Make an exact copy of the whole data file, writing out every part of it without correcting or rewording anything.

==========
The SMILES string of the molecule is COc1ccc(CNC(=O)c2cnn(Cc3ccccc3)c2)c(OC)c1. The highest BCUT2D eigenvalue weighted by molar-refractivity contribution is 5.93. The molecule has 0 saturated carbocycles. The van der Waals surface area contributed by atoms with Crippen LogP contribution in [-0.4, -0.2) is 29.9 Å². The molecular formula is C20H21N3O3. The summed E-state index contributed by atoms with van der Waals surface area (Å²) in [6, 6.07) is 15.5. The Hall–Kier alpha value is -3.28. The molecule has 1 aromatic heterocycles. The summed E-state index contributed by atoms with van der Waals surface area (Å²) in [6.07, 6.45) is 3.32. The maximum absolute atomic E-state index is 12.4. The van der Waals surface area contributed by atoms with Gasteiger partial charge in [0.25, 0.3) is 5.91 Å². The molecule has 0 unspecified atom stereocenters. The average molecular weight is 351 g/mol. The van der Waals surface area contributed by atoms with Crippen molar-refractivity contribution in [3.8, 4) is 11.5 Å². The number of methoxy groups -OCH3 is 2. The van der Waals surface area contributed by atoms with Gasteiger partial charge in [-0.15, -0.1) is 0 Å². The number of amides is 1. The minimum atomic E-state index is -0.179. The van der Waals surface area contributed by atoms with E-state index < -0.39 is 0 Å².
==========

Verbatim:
The SMILES string of the molecule is COc1ccc(CNC(=O)c2cnn(Cc3ccccc3)c2)c(OC)c1. The highest BCUT2D eigenvalue weighted by molar-refractivity contribution is 5.93. The molecule has 0 saturated carbocycles. The van der Waals surface area contributed by atoms with Crippen LogP contribution in [-0.4, -0.2) is 29.9 Å². The molecular formula is C20H21N3O3. The summed E-state index contributed by atoms with van der Waals surface area (Å²) in [6, 6.07) is 15.5. The Hall–Kier alpha value is -3.28. The molecule has 1 aromatic heterocycles. The summed E-state index contributed by atoms with van der Waals surface area (Å²) in [6.07, 6.45) is 3.32. The maximum absolute atomic E-state index is 12.4. The van der Waals surface area contributed by atoms with Gasteiger partial charge in [0.25, 0.3) is 5.91 Å². The molecule has 0 unspecified atom stereocenters. The average molecular weight is 351 g/mol. The van der Waals surface area contributed by atoms with Crippen molar-refractivity contribution in [3.8, 4) is 11.5 Å². The number of methoxy groups -OCH3 is 2. The van der Waals surface area contributed by atoms with Gasteiger partial charge in [-0.15, -0.1) is 0 Å². The number of amides is 1. The minimum atomic E-state index is -0.179. The van der Waals surface area contributed by atoms with E-state index < -0.39 is 0 Å².